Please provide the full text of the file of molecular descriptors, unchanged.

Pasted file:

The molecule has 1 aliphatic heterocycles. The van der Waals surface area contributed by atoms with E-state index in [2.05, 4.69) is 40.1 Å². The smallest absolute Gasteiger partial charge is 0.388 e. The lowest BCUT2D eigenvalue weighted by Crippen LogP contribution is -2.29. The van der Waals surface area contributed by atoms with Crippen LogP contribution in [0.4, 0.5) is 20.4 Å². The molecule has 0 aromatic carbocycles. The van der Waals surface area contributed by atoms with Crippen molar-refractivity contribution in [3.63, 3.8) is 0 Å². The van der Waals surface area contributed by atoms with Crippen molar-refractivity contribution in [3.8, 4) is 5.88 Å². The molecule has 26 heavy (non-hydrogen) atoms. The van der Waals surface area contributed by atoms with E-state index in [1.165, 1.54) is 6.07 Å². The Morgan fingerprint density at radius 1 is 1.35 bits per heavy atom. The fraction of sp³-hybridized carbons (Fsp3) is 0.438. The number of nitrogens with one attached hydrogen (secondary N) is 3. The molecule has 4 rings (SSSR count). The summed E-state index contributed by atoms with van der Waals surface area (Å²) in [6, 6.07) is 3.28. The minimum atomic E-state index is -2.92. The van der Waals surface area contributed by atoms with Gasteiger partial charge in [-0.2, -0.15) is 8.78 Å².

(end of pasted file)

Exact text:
The molecule has 1 aliphatic heterocycles. The van der Waals surface area contributed by atoms with E-state index in [2.05, 4.69) is 40.1 Å². The smallest absolute Gasteiger partial charge is 0.388 e. The lowest BCUT2D eigenvalue weighted by Crippen LogP contribution is -2.29. The van der Waals surface area contributed by atoms with Crippen LogP contribution in [0.4, 0.5) is 20.4 Å². The molecule has 0 aromatic carbocycles. The van der Waals surface area contributed by atoms with Crippen molar-refractivity contribution in [3.63, 3.8) is 0 Å². The van der Waals surface area contributed by atoms with Crippen molar-refractivity contribution in [3.8, 4) is 5.88 Å². The molecule has 26 heavy (non-hydrogen) atoms. The van der Waals surface area contributed by atoms with E-state index in [1.165, 1.54) is 6.07 Å². The Morgan fingerprint density at radius 1 is 1.35 bits per heavy atom. The fraction of sp³-hybridized carbons (Fsp3) is 0.438. The number of nitrogens with one attached hydrogen (secondary N) is 3. The molecule has 4 rings (SSSR count). The summed E-state index contributed by atoms with van der Waals surface area (Å²) in [6, 6.07) is 3.28. The minimum atomic E-state index is -2.92. The van der Waals surface area contributed by atoms with Gasteiger partial charge in [-0.2, -0.15) is 8.78 Å².